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Elephant Tusk in August via Black Gap?

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Offline Robert

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Re: hyponatremia
« Reply #15 on: July 20, 2006, 10:01:34 AM »
Quote from: "Joe"
Quote from: "jeffblaylock"
I drink water until I think I'm gonna barf, and then I drink another 32 ounces.


I'm also a big believer in hydrating before, during, and after a hike, but be aware of


The typical marathon hydration advice is to start hydrating the day prior to the event (stay away from caffeine, alcohol) and then in the morning start drinking 6-8 oz. every 20 minutes or so a couple of hours prior to starting. Your body can't process much more than this so anything more than this doesn't help. Then try to keep this schedule of drinking while hiking.

The problem is that once you get too dehydrated you can't rehydrate effectively without stopping and getting out of the sun.

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Offline TheWildWestGuy

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Elephant Tusk in August via Black Gap?
« Reply #16 on: July 20, 2006, 06:08:35 PM »
I am 95% sure the Springs at the base of the Tusk and ~2/3 mile up-trail from the Tusk will be flowing.   I would still carry a bare minimum to get me back to the vehicle if they are not but they probably will be.  I have been there during some very dry periods and they always seem to have a little baseline (fossil groundwater) flow.  I usually drink lots of water near the springs, eat salty snacks, and tank-up everything I have to put water in, and then I carry my filter on day-hikes because there are a surprising number of springs and tinaja's in the Sierra Quemada's including the Tusk area.  I much prefer filters to Iodine tablets, I hate Iodine tablets and they seem to make me sweat even more profusely (Iodine poisioning?).
The canyons and drainages on the NW and West sides of the Tusk are very interesting and scenic places that probably only rarely see a human boot print.  Just look at your topo maps or Google Earth and go cross country around the base of the Tusk - it's a relatively quick route from a basecamp near the springs and shade is usually present in rock overhangs and small slot canyons in this area.   Don't count on any cell phone coverage at all and be prepared to be your own "first responder".
Even in August I think you will have a great trip if you are properly prepared and this is one of the most wild and scenic areas of the Park that is rarely visited and sparsely explored.   For the most part this entire section of the Park belongs largely to the wildlife with very little human impact/influence.   If you camp at Spring #2 you will enjoy the alpenglow off the Tusk and feel the cool evening breezes flowing up the canyon north of the Tusk.  It's a great area - makes me want to go right now... TWWG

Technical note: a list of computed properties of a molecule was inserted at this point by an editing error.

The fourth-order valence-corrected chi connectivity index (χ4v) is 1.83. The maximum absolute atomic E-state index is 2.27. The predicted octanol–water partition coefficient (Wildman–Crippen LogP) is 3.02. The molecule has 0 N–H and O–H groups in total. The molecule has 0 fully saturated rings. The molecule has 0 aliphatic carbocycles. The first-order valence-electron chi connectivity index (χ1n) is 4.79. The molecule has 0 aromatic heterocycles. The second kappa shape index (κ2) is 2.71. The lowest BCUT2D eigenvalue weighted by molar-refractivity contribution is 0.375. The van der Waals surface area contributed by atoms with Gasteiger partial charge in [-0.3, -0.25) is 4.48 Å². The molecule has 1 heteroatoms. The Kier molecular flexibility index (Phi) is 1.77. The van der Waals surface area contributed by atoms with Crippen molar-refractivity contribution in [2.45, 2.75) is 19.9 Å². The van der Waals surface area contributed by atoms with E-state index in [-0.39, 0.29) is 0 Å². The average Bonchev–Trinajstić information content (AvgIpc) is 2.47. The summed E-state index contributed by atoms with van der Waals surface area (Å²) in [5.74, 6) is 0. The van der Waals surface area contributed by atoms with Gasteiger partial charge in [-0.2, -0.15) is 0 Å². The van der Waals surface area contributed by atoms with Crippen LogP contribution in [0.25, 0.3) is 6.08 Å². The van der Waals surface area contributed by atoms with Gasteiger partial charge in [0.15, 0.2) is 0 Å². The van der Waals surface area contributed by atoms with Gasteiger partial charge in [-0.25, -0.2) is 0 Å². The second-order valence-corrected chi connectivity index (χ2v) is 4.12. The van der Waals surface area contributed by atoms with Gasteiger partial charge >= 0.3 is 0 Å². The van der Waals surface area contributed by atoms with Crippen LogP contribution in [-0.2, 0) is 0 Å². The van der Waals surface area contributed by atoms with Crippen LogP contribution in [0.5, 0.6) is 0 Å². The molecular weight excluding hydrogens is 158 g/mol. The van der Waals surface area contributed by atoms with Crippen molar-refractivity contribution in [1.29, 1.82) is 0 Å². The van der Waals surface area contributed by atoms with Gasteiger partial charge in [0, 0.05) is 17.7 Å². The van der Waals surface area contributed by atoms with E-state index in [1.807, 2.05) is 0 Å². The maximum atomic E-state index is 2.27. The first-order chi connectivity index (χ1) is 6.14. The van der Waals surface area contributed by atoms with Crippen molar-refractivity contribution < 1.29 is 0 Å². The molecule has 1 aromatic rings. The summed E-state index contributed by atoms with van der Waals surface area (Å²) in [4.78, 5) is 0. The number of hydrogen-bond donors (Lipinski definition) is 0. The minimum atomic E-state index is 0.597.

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Offline Vince T

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Elephant Tusk in August via Black Gap?
« Reply #17 on: July 20, 2006, 06:38:19 PM »
Quote from: "TheWildWestGuy"
It's a great area - makes me want to go right now... TWWG


Dang...after reading that, me too!

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Offline Casa Grande

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Elephant Tusk in August via Black Gap?
« Reply #18 on: July 20, 2006, 06:40:07 PM »
Quote from: "TheWildWestGuy"
I am 95% sure the Springs at the base of the Tusk and ~2/3 mile up-trail from the Tusk will be flowing.   I would still carry a bare minimum to get me back to the vehicle if they are not but they probably will be.  I have been there during some very dry periods and they always seem to have a little baseline (fossil groundwater) flow.  I usually drink lots of water near the springs, eat salty snacks, and tank-up everything I have to put water in, and then I carry my filter on day-hikes because there are a surprising number of springs and tinaja's in the Sierra Quemada's including the Tusk area.  I much prefer filters to Iodine tablets, I hate Iodine tablets and they seem to make me sweat even more profusely (Iodine poisioning?).
The canyons and drainages on the NW and West sides of the Tusk are very interesting and scenic places that probably only rarely see a human boot print.  Just look at your topo maps or Google Earth and go cross country around the base of the Tusk - it's a relatively quick route from a basecamp near the springs and shade is usually present in rock overhangs and small slot canyons in this area.   Don't count on any cell phone coverage at all and be prepared to be your own "first responder".